Red Army doctor attends to Auschwitz prisoner after its liberation In January, 1945
By JOHN PILGER
The recent 70th anniversary of the liberation of Auschwitz was a reminder of the great crime of fascism, whose Nazi iconography is embedded in our consciousness. Fascism is preserved as history, as flickering footage of goose-stepping blackshirts, their criminality terrible and clear. Yet in the same liberal societies, whose war-making elites urge us never to forget, the accelerating danger of a modern kind of fascism is suppressed; for it is their fascism. Continue reading →
8 May marked the 70th anniversary of the surrender of Adolf Hitler’s Third Reich in Berlin in 1945 and the defeat of Nazi Germany in Europe – a date recognized throughout the world with the photograph of the flag of the Soviet Red Army flying over the Reichstag, the German Parliament. To this day, that flag is recognized as the Victory Banner. It is called Victory in Europe Day and other countries of the former Soviet Union where it marks the victory of the Great Patriotic War. It marked the Chinese People’s War of Resistance Against Japanese Aggression, as well as the founding of the United Nations.
More than 80 countries and regions and about two billion people in Asia, Europe, Africa and Oceania were engulfed in the flames of war and suffered grave disasters. The defeat of fascism in Europe was a historic event with a permanent significance not only for the Soviet Union and Europe but for all peoples, who made the greatest contribution to its defeat. Imperialists and fascists can be stopped; their weapons can be silenced; freedom, liberation and the very right-to-be can be won.
Activities to commemorate the occasion were held in major Canadian cities including parades of World War II veterans from the former USSR together with the veterans from Allied countries, meetings, banquets, and presentations. As part of the international commemorations, the editors of TML Weekly published an informative special online supplement on the significance of the victory of the peoples of the world and related events. As one commentary underlines gravely: “To forget the past means to betray; to tamper with history means the start of following the same disastrous road.” Continue reading →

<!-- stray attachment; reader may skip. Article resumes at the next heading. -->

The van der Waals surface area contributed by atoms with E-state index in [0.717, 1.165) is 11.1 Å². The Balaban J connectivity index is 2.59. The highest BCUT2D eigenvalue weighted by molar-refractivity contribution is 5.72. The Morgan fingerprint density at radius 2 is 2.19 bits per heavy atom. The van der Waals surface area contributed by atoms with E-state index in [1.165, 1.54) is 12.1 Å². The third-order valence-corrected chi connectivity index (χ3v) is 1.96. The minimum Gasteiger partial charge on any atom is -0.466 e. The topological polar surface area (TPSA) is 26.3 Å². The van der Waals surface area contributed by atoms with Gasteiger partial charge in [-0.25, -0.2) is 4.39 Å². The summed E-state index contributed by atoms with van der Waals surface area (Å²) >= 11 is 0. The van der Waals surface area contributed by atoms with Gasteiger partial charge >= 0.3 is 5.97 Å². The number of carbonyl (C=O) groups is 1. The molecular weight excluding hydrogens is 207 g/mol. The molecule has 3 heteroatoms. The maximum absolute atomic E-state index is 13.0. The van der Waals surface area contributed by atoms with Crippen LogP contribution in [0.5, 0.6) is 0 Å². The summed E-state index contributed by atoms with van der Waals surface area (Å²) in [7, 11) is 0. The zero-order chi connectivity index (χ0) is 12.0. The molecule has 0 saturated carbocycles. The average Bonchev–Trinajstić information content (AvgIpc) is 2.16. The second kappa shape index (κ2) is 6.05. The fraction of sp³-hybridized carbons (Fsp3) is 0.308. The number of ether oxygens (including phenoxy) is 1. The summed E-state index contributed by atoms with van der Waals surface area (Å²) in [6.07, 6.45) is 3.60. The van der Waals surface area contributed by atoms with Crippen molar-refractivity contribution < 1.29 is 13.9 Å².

The Harper government commemorated “Raoul Wallenberg Day” on January 17 with a statement issued by Minister of Multiculturalism Jason Kenney. With much hyperbole and no facts, Kenney’s announcement says:
“Each year on January 17th, Canadians pay tribute to Raoul Wallenberg, one of the greatest heroes of the 20th century.
“Raoul Wallenberg was a Swedish diplomat sent to Budapest, Hungary, during the Second World War. At great personal risk, he helped rescue tens of thousands of Hungarian Jews from certain death at the hands of the Nazis and their like-minded allies. Continue reading →
On Holocaust Remembrance Day, January 27, the day in 1945 that Soviet troops liberated prisoners from the Nazis’ Auschwitz prison camp, the peace- and justice-loving people of the world join all those whose families suffered so greatly under the Holocaust, a program of systematic state-sponsored murder by the Hitlerite Nazis and their allies, the Italian fascists and Japanese militarists. Continue reading →